Weekley’s despair begins to ease after he joins the Methodist Church. Always a believer, he was not raised in a church-going family. He revels in the newfound sense of community he discovers within the church. And yet his sense of isolation persists. He describes arriving at BU in fall 1980 to pursue a graduate divinity degree, full of optimism that turns to chagrin when he discovers he is “unable to risk sharing my personal journey” because of the conservative political climate at the time.

He falls in love with a woman he meets at BU, and they marry and raise a family. But the code of silence that his profession requires—and his inability to discuss his transgender identity with his wife—begins to take a toll. The marriage collapses and Weekley continues to long for a chance to share his personal story, in his words, to “come in from the wilderness.”

Emboldened by a happy second marriage, the author musters the courage to reveal his transgender identity to his congregation, despite the fact that the Methodist Church “continues to officially reject LGTBQ people.” Readers will feel a sense of relief—and elation—in the author’s description of his congregation’s reaction and the “spiritual and emotional healing” it brings.

John O’Rourke
Bostonia Book Reviews
Boston University Alumni

 

FTM transition 35 years ago. Review: In from the Wilderness

David Weekley knew he was male in spite of his female body. Over 35 years ago he underwent a physical transition from female to male then pursued a vocation as a Methodist minister. Through all those years only a select few people knew about his transition and past. His children were unaware (he and his wife adopted) as were his congregation and church leadership. But then he determined he needed to tell his story–first to loved ones, then the bishop, and finally his congregation. His book, In from the Wilderness, opens with the moment of David’s (and his wife Deborah’s) public announcement to their congregation in Portland, OR, and then pulls back to reveal David’s odyssey from childhood until that day and beyond with the consequences that followed.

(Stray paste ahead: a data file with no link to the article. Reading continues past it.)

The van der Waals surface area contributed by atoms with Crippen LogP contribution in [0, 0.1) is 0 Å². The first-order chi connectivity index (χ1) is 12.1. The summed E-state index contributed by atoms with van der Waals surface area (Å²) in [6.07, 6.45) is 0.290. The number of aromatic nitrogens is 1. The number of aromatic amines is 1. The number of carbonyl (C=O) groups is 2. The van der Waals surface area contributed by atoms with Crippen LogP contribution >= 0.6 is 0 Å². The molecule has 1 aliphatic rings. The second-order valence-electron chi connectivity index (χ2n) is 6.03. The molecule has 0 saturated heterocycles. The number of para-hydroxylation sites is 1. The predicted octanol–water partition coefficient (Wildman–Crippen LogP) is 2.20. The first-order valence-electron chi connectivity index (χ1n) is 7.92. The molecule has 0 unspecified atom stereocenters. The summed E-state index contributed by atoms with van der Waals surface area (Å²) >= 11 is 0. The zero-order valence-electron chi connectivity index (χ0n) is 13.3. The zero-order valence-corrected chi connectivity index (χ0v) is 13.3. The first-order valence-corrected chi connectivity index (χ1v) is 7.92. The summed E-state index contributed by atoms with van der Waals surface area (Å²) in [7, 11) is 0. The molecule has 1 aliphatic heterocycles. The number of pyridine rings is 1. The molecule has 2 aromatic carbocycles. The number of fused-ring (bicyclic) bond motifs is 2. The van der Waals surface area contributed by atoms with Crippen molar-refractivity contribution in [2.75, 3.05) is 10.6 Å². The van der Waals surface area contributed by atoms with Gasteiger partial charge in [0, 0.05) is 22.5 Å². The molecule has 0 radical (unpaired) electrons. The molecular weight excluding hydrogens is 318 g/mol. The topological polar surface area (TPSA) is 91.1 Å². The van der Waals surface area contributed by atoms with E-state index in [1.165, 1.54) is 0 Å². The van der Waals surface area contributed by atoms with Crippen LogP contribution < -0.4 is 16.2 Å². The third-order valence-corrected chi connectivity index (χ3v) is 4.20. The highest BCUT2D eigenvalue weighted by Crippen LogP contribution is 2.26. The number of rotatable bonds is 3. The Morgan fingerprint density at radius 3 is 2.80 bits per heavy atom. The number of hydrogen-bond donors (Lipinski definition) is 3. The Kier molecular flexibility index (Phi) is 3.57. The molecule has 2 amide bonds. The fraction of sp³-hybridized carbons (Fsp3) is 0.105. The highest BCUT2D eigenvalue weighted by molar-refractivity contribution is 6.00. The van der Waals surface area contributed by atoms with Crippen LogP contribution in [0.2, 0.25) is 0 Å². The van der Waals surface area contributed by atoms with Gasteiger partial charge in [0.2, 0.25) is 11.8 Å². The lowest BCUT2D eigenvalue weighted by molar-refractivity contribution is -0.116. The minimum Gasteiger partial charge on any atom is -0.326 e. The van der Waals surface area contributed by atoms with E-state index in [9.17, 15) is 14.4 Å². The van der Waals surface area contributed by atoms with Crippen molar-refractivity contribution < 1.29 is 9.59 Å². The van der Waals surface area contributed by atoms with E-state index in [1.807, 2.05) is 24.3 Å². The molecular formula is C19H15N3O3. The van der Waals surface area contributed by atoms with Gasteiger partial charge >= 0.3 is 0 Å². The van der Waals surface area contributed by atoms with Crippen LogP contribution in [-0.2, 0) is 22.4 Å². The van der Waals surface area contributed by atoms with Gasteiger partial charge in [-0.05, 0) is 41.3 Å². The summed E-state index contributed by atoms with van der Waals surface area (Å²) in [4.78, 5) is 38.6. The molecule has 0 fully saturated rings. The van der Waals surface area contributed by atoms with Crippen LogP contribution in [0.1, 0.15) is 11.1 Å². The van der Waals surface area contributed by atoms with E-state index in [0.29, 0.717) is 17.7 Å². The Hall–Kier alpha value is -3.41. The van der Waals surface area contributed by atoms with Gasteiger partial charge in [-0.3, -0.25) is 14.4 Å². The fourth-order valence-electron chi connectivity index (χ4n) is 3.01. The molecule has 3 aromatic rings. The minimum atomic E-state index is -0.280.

Reading the book I continually felt the urgency to share history–our history–the transgender, bisexual, queer, lesbian, gay queer collective and individual histories. We are a people with a past, and reading of David’s hero’s journey to pursue authenticity for himself as man and member of the clergy, immersed me into the history of the 1970′s in the US and the singular steps by transsexuals males at that time. Added to the mix David shares about the complications of romance and marriage as a trans man and a clergy man. His is also an autobiography of faith and his steadfast pursuit to be the man he felt called to be. He chose to remain silent for many years regarding his own experiences (a necessary step in order to retain his position during a time when LGBT folks were not fully welcomed or affirm,) yet he grew into a strong advocate for LGBTQ inclusion within the United Methodist Church.

Mixing narrative with sermons, David tells his story and the story of a religious institution chronically struggling over the “gay issue” which by extension affected many other types of queer folk. David helps explore some of these challenges providing outsiders a rare glimpse into the workings of church politics.

But the strength of the book is David’s story and the process he and his family took in coming out to the congregation capturing that bold, audacious moment when he did it. In the LGBTQ movement we benefit from our elders and their stories. David Weekley’s personal account pulls back the curtain on a special time in history that many have not heard much about–female to male transsexual narratives in the 1970′s.

Regardless if you are religious or not, transgender/transsexual or or not, David Weekley’s book is well worth reading–a slice of history validated and a life celebrated.

Peterson Toscano
Actor, Playwright, Activist

 

Valued and inspirational NEVER BLEND IN contributor, David E. Weekley is an ordained United Methodist clergy. He received his BA in Psychology from Cleveland State University in 1976 and entered seminary at Boston University School of Theology, where he earned an MDiv in 1982. He has served churches in the Oregon-Idaho Annual Conference for twenty-eight years.

He has just published an incredibly valuable book of his own, In from the Wilderness.

The Rev. David Weekley: “I am very positive about sharing my story, because I believe it is the best way to help educate our society about transgender persons; there is so much misinformation out there, and fear, that it seems imperative to become active. Because some segments of the Church are responsible for a portion of this misinformation and fear, it seems even more critical for others to hear a positive and personal faith story from a transgender person.”

THANK YOU TO DAVID AND TO HIS DEVOTED AND EQUALLY INSPIRATIONAL WIFE DEBORAH FOR ENHANCING MY LIFE, FOR LIVING AUTHENTICALLY AND WITH COURAGE.

MY LIFE IS RICHER THROUGH KNOWING YOU BOTH.

GOD BLESS.

David E . Watters